Harold Cohen - British, born 1928
Harold Cohen studied painting at the Slade School of Fine Arts in London and taught there for several years before joining the Visual Arts Department in 1968. His work as a painter has been exhibited widely both in galleries and in major museums.
During the 'Sixties,’ Harold Cohen represented Great Britain in the Venice Biennale, Documenta 3, the Paris Biennale, the Carnegie International and many other important international shows. He exhibited regularly at the Robert Fraser Gallery in London and the Alan Stone Gallery in New York.
After moving to San Diego, Harold Cohen became interested in computer programming and particularly in the field of artificial intelligence. On the basis of his research, he was invited to spend two years at the Artificial Intelligence Laboratory of Stanford University as a Guest Scholar. Much of his work since that time has been concerned with building a machine-based simulation of the cognitive processes underlying the human act of drawing. The resulting ongoing program, AARON, has by now been seen producing original "freehand" drawings in museums and science centres in the US, Europe and Japan: the Los Angeles County Museum, Documenta-6, The San Francisco Museum of Modern Art, the Stedelijk Museum in Amsterdam, the Brooklyn Museum, the Tate Gallery in London and the IBM Gallery in New York among others.
Harold Cohen has also exhibited in a number of science centres, including the Ontario Science Center, Pittsburgh's Buhl Center, the Science Museum in Boston and the California Museum of Science and Technology.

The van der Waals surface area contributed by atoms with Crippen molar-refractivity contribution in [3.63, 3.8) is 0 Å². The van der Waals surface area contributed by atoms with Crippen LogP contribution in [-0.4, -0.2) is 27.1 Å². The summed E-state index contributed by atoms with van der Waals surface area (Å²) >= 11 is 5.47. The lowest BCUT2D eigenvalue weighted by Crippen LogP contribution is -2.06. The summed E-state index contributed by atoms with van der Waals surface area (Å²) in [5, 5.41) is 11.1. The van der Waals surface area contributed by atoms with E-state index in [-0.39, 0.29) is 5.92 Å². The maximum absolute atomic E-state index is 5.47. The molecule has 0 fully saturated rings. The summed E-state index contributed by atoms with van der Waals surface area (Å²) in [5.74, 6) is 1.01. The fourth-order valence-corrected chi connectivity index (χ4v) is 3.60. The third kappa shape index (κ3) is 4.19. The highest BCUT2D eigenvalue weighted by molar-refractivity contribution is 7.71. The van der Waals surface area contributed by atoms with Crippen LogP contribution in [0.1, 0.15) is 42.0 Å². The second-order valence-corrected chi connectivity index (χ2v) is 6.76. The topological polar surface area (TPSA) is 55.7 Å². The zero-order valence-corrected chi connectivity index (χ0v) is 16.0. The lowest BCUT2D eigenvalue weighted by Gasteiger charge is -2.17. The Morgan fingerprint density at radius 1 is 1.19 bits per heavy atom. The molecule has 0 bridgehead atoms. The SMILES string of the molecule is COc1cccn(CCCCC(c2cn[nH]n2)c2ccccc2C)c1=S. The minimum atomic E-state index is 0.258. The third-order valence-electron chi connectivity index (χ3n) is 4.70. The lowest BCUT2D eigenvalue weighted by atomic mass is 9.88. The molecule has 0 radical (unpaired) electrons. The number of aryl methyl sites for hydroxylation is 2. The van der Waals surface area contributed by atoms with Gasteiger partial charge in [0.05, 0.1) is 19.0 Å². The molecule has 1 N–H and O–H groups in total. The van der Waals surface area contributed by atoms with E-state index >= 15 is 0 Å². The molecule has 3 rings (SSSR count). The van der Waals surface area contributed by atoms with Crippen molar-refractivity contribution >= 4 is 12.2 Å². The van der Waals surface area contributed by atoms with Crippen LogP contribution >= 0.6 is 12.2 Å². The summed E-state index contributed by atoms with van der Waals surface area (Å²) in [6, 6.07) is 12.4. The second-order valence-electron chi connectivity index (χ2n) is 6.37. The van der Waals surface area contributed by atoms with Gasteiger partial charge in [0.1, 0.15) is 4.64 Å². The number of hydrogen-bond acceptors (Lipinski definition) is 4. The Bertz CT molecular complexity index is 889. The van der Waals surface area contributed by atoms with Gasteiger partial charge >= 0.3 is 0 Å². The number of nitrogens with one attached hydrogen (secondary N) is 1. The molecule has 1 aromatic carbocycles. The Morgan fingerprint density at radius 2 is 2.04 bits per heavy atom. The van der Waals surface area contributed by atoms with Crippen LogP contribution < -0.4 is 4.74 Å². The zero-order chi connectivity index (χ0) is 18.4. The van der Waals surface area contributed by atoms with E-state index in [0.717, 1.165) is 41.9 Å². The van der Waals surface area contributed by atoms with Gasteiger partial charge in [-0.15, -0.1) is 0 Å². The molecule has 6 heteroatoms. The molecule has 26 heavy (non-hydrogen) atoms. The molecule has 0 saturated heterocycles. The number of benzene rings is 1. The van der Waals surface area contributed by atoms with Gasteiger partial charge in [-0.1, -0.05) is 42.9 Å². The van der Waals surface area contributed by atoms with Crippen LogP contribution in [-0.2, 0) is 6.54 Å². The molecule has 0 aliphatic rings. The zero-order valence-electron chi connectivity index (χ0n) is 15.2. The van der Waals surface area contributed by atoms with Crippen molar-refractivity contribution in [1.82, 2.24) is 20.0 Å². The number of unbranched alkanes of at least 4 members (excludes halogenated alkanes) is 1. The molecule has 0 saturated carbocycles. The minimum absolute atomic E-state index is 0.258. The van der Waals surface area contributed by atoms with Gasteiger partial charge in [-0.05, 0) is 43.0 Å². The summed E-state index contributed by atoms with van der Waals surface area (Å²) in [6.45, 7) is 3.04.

Away from painting in the early '70s, Harold Cohen marked his return with a 100-foot painting for the San Francisco Museum show in 1979. Since then he has executed a number of murals from AARON's drawings: for the Capitol Children's Museum in Washington, D.C., the Digital Equipment Corporation, a mosaic mural for the Computer Science Department at Stanford, and for the Buhl Science Center and the Ontario Science Center.
Harold Cohen's work has extended AARON's capabilities from drawing to painting; the first of his painting machines were used in an exhibition at the Computer Museum in Boston in 1995.
Harold Cohen's work has attracted increasing media attention. AARON has been featured on a number of TV programs including Beyond 2000, Scientific American Frontiers, a program on programming for the BBC's Open University Series and It'll Never Work, a BBC program for children.
Public collections include:
Arts Council of Great Britain, London
Art Gallery of Toronto, Canada
Bristol Art Gallery
British Council, London
Brooklyn Museum, New York, USA
City of Birmingham Art Museum Contemporary Art Society, London Glasgow City Art Gallery
Gulbenkian Foundation Jews College, London
Leicestershire Education Committee Los Angeles County Museum, California, USA
Musée des beaux-arts du Canada, Ottawa
Muir College, UC San Diego, USA
Museum of Contemporary Art, San Diego, USA
National Gallery of Canada
National Gallery of Northern Ireland National Gallery of Wales, Cardiff National Gallery of Western Australia
Nickle Arts Museum, Calgary, Canada
Peter Stuyvesant Foundation Rugby Art Gallery & Museum, Rugby, Warwickshire
Scottish National Gallery of Modern Art Stedelijk Museum, Amsterdam, The Netherlands Tate, London
University of London University of Nottingham University of Warwick Walker Art Center, Minneapolis, USA Victoria and Albert Museum, London
Yale Center for British Art, USA